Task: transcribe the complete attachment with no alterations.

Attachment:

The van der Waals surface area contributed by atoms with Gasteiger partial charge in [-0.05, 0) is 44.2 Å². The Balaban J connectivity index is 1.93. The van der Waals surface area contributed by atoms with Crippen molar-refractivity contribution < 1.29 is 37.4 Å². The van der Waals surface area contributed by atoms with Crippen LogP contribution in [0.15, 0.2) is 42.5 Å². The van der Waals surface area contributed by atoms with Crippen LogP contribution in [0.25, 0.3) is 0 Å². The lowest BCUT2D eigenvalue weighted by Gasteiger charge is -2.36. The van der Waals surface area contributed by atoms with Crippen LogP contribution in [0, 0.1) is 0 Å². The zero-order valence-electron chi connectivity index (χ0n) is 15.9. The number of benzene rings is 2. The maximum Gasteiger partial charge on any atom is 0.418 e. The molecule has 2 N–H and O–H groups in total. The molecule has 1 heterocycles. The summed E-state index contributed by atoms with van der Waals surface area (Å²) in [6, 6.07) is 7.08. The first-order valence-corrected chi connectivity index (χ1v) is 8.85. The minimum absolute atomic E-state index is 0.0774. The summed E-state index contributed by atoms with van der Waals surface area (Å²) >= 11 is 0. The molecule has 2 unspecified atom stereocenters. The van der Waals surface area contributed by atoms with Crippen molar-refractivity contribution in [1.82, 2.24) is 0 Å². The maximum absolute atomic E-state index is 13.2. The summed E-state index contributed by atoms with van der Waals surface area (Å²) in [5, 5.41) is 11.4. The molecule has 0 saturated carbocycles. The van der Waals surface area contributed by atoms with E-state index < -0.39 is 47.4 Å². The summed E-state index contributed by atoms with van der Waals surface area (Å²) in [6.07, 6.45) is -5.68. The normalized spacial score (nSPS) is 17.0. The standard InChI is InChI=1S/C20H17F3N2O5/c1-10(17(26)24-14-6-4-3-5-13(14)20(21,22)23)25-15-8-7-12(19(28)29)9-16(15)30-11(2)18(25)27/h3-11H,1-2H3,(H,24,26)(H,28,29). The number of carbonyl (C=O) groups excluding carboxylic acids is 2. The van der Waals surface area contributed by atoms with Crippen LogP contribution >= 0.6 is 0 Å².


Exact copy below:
The van der Waals surface area contributed by atoms with Gasteiger partial charge in [-0.05, 0) is 44.2 Å². The Balaban J connectivity index is 1.93. The van der Waals surface area contributed by atoms with Crippen molar-refractivity contribution < 1.29 is 37.4 Å². The van der Waals surface area contributed by atoms with Crippen LogP contribution in [0.15, 0.2) is 42.5 Å². The van der Waals surface area contributed by atoms with Crippen LogP contribution in [0.25, 0.3) is 0 Å². The lowest BCUT2D eigenvalue weighted by Gasteiger charge is -2.36. The van der Waals surface area contributed by atoms with Crippen LogP contribution in [0, 0.1) is 0 Å². The zero-order valence-electron chi connectivity index (χ0n) is 15.9. The number of benzene rings is 2. The maximum Gasteiger partial charge on any atom is 0.418 e. The molecule has 2 N–H and O–H groups in total. The molecule has 1 heterocycles. The summed E-state index contributed by atoms with van der Waals surface area (Å²) in [6, 6.07) is 7.08. The first-order valence-corrected chi connectivity index (χ1v) is 8.85. The minimum absolute atomic E-state index is 0.0774. The summed E-state index contributed by atoms with van der Waals surface area (Å²) >= 11 is 0. The molecule has 2 unspecified atom stereocenters. The van der Waals surface area contributed by atoms with Crippen molar-refractivity contribution in [1.82, 2.24) is 0 Å². The maximum absolute atomic E-state index is 13.2. The summed E-state index contributed by atoms with van der Waals surface area (Å²) in [5, 5.41) is 11.4. The molecule has 0 saturated carbocycles. The van der Waals surface area contributed by atoms with E-state index < -0.39 is 47.4 Å². The summed E-state index contributed by atoms with van der Waals surface area (Å²) in [6.07, 6.45) is -5.68. The normalized spacial score (nSPS) is 17.0. The standard InChI is InChI=1S/C20H17F3N2O5/c1-10(17(26)24-14-6-4-3-5-13(14)20(21,22)23)25-15-8-7-12(19(28)29)9-16(15)30-11(2)18(25)27/h3-11H,1-2H3,(H,24,26)(H,28,29). The number of carbonyl (C=O) groups excluding carboxylic acids is 2. The van der Waals surface area contributed by atoms with Crippen LogP contribution >= 0.6 is 0 Å².